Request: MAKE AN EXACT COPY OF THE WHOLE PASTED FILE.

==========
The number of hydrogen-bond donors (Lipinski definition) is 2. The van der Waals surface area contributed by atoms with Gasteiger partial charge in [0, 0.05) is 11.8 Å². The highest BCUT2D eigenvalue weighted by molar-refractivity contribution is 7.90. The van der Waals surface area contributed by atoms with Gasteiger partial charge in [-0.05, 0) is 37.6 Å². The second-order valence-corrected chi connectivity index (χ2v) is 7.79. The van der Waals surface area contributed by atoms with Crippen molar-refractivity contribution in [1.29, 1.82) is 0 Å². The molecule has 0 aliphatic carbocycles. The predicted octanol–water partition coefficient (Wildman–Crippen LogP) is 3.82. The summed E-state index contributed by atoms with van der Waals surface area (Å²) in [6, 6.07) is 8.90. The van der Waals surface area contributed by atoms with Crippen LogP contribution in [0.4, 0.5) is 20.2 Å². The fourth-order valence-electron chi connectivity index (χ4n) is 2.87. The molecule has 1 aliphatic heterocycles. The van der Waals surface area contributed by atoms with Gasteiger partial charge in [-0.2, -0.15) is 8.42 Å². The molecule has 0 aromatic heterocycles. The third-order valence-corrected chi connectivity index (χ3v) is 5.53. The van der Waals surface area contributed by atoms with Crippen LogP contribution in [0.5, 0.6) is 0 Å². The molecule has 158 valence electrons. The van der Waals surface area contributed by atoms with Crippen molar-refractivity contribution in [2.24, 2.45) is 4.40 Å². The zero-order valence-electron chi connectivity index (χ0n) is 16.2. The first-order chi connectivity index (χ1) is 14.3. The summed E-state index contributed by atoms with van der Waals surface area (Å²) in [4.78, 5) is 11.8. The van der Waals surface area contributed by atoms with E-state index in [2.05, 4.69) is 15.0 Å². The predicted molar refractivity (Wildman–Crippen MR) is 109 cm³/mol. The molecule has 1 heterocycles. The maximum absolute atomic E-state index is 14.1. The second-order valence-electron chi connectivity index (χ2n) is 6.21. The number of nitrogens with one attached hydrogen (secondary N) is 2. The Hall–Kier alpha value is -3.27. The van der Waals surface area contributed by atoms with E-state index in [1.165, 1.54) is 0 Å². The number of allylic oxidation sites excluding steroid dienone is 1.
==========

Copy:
The number of hydrogen-bond donors (Lipinski definition) is 2. The van der Waals surface area contributed by atoms with Gasteiger partial charge in [0, 0.05) is 11.8 Å². The highest BCUT2D eigenvalue weighted by molar-refractivity contribution is 7.90. The van der Waals surface area contributed by atoms with Gasteiger partial charge in [-0.05, 0) is 37.6 Å². The second-order valence-corrected chi connectivity index (χ2v) is 7.79. The van der Waals surface area contributed by atoms with Crippen molar-refractivity contribution in [1.29, 1.82) is 0 Å². The molecule has 0 aliphatic carbocycles. The predicted octanol–water partition coefficient (Wildman–Crippen LogP) is 3.82. The summed E-state index contributed by atoms with van der Waals surface area (Å²) in [6, 6.07) is 8.90. The van der Waals surface area contributed by atoms with Crippen LogP contribution in [0.4, 0.5) is 20.2 Å². The fourth-order valence-electron chi connectivity index (χ4n) is 2.87. The molecule has 1 aliphatic heterocycles. The van der Waals surface area contributed by atoms with Gasteiger partial charge in [-0.2, -0.15) is 8.42 Å². The molecule has 0 aromatic heterocycles. The third-order valence-corrected chi connectivity index (χ3v) is 5.53. The van der Waals surface area contributed by atoms with Crippen LogP contribution in [0.5, 0.6) is 0 Å². The molecule has 158 valence electrons. The van der Waals surface area contributed by atoms with Crippen molar-refractivity contribution in [2.24, 2.45) is 4.40 Å². The zero-order valence-electron chi connectivity index (χ0n) is 16.2. The first-order chi connectivity index (χ1) is 14.3. The summed E-state index contributed by atoms with van der Waals surface area (Å²) in [4.78, 5) is 11.8. The van der Waals surface area contributed by atoms with E-state index in [2.05, 4.69) is 15.0 Å². The predicted molar refractivity (Wildman–Crippen MR) is 109 cm³/mol. The molecule has 1 heterocycles. The maximum absolute atomic E-state index is 14.1. The second-order valence-electron chi connectivity index (χ2n) is 6.21. The number of nitrogens with one attached hydrogen (secondary N) is 2. The Hall–Kier alpha value is -3.27. The van der Waals surface area contributed by atoms with E-state index in [1.165, 1.54) is 0 Å². The number of allylic oxidation sites excluding steroid dienone is 1.